The pathogenesis of cylindromas is not yet well understood, and there are multiple theories regarding its origin.[14] A follicular epithelium lineage is often defended as the tumor develops exclusively in hair-covered areas.[15] The cells within the cylindroma also have exhibited expression of follicular keratin.[1] However, many experts maintain that this neoplasm's origins are eccrine or apocrine differentiation, although some cytologic studies argue against the eccrine origin.[1] Cylindromas do not develop on palmar or plantar surfaces, which contradicts an eccrine lineage hypothesis, as these areas contain numerous eccrine glands but lack hair follicles or apocrine glands. The more differentiated cells forming cylindromas exhibit morphological similarities to secretory cells, leading some to argue for the apocrine origin of these neoplasms.[16][17]


Cylindromas are classically described as variably sized rounded islands of basaloid cells that are arranged together in a fashion reminiscent of a jigsaw puzzle (see Image. Cylindroma).[18] These islands are mostly contained within the dermis, but also often extend into the subcutis. These islands should not connect to the overlying epidermis. The islands are composed of 2 cell populations, with a palisading peripheral lining of smaller cells with more hyperchromatic nuclei and an inner population in the islands with larger, more differentiated pale cells and nuclei and small duct-like structures.[19] These islands are surrounded by an interconnecting hyalinized sheath that looks like a thickened, dense pink lining. Within these basaloid islands, interspersed small round pink globules, or hyaline droplets, are often seen.[5][6]

History and Physical

Solitary lesions, which are usually sporadic and not familial, present as slow-growing, painless, round nodular lesions.[8] They are sometimes pedunculated. Solitary lesions usually occur in older populations and do not usually grow larger than one centimeter.[8] They are rarely painful or tender and may have a pinkish or tan coloring with a smooth surface. Small superficial blood vessels may be visualized. These lesions are most likely to occur on the scalp, and they are seen across the head and neck, with some reports showing the development of these lesions in the nasal area or along ducts, such as the parotid duct; importantly, however, there are reports of these lesions on the trunk and other areas on the body related to apocrine ductal differentiation, which is the presumed source of these neoplastic cells.[8][20][21]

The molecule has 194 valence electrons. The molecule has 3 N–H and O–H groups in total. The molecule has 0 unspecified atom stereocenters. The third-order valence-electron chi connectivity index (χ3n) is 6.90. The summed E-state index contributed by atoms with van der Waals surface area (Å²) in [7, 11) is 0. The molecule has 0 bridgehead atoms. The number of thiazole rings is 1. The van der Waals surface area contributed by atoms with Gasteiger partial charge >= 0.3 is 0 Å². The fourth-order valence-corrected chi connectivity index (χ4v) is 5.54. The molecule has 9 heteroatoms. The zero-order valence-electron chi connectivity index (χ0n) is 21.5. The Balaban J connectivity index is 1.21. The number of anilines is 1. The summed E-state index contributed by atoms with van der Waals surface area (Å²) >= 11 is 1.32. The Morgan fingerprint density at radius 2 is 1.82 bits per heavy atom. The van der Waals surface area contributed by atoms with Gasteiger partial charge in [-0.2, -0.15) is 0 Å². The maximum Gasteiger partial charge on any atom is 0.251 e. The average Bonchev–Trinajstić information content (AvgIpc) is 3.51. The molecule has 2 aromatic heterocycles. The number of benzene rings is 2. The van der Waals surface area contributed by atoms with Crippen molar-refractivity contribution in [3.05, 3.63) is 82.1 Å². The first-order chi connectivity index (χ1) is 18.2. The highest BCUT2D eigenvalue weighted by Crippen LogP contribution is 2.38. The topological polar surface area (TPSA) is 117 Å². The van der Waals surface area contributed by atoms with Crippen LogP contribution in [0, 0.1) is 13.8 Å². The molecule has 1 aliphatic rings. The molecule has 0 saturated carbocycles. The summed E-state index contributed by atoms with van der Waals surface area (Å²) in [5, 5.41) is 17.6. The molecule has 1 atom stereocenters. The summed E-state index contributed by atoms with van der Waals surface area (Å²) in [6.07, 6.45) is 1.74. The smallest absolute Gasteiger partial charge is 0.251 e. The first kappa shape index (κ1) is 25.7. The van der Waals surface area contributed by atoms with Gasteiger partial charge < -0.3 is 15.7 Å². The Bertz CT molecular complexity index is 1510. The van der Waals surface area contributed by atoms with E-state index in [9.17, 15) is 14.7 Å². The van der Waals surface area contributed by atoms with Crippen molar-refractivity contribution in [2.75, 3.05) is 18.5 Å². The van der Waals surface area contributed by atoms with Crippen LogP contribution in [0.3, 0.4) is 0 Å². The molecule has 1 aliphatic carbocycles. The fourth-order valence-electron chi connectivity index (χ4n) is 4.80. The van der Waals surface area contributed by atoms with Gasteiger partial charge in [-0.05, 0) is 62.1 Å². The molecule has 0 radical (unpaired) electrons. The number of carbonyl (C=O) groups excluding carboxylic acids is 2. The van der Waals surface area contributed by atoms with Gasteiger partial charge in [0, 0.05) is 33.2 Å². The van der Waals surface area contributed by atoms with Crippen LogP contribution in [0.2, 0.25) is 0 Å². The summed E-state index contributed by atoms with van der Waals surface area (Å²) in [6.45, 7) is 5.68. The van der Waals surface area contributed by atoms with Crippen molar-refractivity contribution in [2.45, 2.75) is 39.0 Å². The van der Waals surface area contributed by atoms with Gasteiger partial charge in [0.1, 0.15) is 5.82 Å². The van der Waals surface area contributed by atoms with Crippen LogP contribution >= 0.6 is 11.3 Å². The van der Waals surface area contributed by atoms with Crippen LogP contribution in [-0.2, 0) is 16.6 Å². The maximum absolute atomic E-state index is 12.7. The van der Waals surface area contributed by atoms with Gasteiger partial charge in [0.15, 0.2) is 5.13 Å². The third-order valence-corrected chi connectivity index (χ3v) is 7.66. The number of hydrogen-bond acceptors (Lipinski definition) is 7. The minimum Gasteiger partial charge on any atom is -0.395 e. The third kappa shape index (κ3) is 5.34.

Multiple cylindromas will usually occur in the setting of a familial syndrome and develop much earlier in life.[8] When occurring in multiples, these lesions require excisions for treatment and re-excisions later in life as they can recur or progress into malignancies.[22] Also, in syndromic patients, the cylindromas may exhibit accelerated growth and reach sizes over 20 centimeters in some cases. As they grow this large, they often will ulcerate and become painful.[23]

Ninety percent of cylindromas occur in the head and neck region.[8] They also can occur on the trunk and extremities, but the palms and soles are spared. A family history of multiple cylindromas should be helpful in aiding the diagnosis. Environmental factors have not been implicated in the development of these lesions.[16][17][24][17][25] The development of multiple lesions should be cautiously suggestive of Brooke-Spiegler syndrome, an autosomal dominant condition involving mutations in the CYLD gene causing multiple tumors.[26]


Tumors typically originate on the scalp and face but may also appear on the torso and sun-protected areas, such as the genital and axillary skin, necessitating further evaluation.[20][27] A minority of individuals may develop salivary gland tumors.[20] In rare instances, pulmonary cylindromas may develop in large airways, potentially compromising breathing.[28] Although these tumors are usually benign, malignant transformation is recognized.[29]

A biopsy of a lesion consistent with a diagnosis of cylindroma will show multiple circumscribed nodules in the dermis or subcutis, each of which has multiple basaloid nests that together will form the classic jigsaw puzzle appearance.[30] Usually, there can also be an eosinophilic basement membrane enveloping the jigsaw puzzle.[31]

Radiological examinations may be useful to identify the extent of the lesions as they have been known to involve underlying osseous structures, and some lesions are quite vascular. These features are important to consider when planning treatment, particularly as these lesions may also be associated with parotid neoplasms.[32] Genetic testing for mutations in the CYLD cylindromatosis gene and familial studies should be performed in patients suspected of cylindromatosis syndrome.[13][16][17]